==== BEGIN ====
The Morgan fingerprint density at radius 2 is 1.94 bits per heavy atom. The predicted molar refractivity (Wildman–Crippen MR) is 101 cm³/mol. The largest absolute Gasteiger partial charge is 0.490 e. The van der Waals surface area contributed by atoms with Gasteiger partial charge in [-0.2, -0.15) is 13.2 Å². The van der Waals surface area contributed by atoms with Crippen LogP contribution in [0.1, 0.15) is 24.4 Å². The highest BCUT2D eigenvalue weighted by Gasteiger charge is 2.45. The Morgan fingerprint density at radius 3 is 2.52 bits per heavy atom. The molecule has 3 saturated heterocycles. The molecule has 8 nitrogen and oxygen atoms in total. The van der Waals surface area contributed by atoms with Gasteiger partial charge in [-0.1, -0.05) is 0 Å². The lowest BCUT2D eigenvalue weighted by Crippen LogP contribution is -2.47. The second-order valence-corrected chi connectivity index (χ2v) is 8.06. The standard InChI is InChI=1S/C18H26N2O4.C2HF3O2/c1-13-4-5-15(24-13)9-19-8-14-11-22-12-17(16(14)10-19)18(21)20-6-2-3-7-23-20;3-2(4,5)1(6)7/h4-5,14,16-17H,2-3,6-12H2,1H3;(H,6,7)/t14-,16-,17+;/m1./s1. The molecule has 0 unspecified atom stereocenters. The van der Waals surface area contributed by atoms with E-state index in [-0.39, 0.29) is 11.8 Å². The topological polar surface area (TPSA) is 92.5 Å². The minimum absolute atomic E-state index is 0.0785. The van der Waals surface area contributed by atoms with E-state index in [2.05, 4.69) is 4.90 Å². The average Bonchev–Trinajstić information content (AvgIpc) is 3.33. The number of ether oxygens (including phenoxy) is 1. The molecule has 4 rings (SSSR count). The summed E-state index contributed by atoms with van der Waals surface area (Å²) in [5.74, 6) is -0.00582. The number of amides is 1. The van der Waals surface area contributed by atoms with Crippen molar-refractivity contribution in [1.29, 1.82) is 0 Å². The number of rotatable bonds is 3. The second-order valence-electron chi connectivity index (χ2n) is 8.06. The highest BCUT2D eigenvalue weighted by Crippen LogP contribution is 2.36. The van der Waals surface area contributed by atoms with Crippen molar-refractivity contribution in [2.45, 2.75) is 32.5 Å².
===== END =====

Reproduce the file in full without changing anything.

The Morgan fingerprint density at radius 2 is 1.94 bits per heavy atom. The predicted molar refractivity (Wildman–Crippen MR) is 101 cm³/mol. The largest absolute Gasteiger partial charge is 0.490 e. The van der Waals surface area contributed by atoms with Gasteiger partial charge in [-0.2, -0.15) is 13.2 Å². The van der Waals surface area contributed by atoms with Crippen LogP contribution in [0.1, 0.15) is 24.4 Å². The highest BCUT2D eigenvalue weighted by Gasteiger charge is 2.45. The Morgan fingerprint density at radius 3 is 2.52 bits per heavy atom. The molecule has 3 saturated heterocycles. The molecule has 8 nitrogen and oxygen atoms in total. The van der Waals surface area contributed by atoms with Gasteiger partial charge in [-0.1, -0.05) is 0 Å². The lowest BCUT2D eigenvalue weighted by Crippen LogP contribution is -2.47. The second-order valence-corrected chi connectivity index (χ2v) is 8.06. The standard InChI is InChI=1S/C18H26N2O4.C2HF3O2/c1-13-4-5-15(24-13)9-19-8-14-11-22-12-17(16(14)10-19)18(21)20-6-2-3-7-23-20;3-2(4,5)1(6)7/h4-5,14,16-17H,2-3,6-12H2,1H3;(H,6,7)/t14-,16-,17+;/m1./s1. The molecule has 0 unspecified atom stereocenters. The van der Waals surface area contributed by atoms with E-state index in [-0.39, 0.29) is 11.8 Å². The topological polar surface area (TPSA) is 92.5 Å². The minimum absolute atomic E-state index is 0.0785. The van der Waals surface area contributed by atoms with E-state index in [2.05, 4.69) is 4.90 Å². The average Bonchev–Trinajstić information content (AvgIpc) is 3.33. The number of ether oxygens (including phenoxy) is 1. The molecule has 4 rings (SSSR count). The summed E-state index contributed by atoms with van der Waals surface area (Å²) in [5.74, 6) is -0.00582. The number of amides is 1. The van der Waals surface area contributed by atoms with Crippen molar-refractivity contribution in [1.29, 1.82) is 0 Å². The number of rotatable bonds is 3. The second-order valence-electron chi connectivity index (χ2n) is 8.06. The highest BCUT2D eigenvalue weighted by Crippen LogP contribution is 2.36. The van der Waals surface area contributed by atoms with Crippen molar-refractivity contribution in [2.45, 2.75) is 32.5 Å².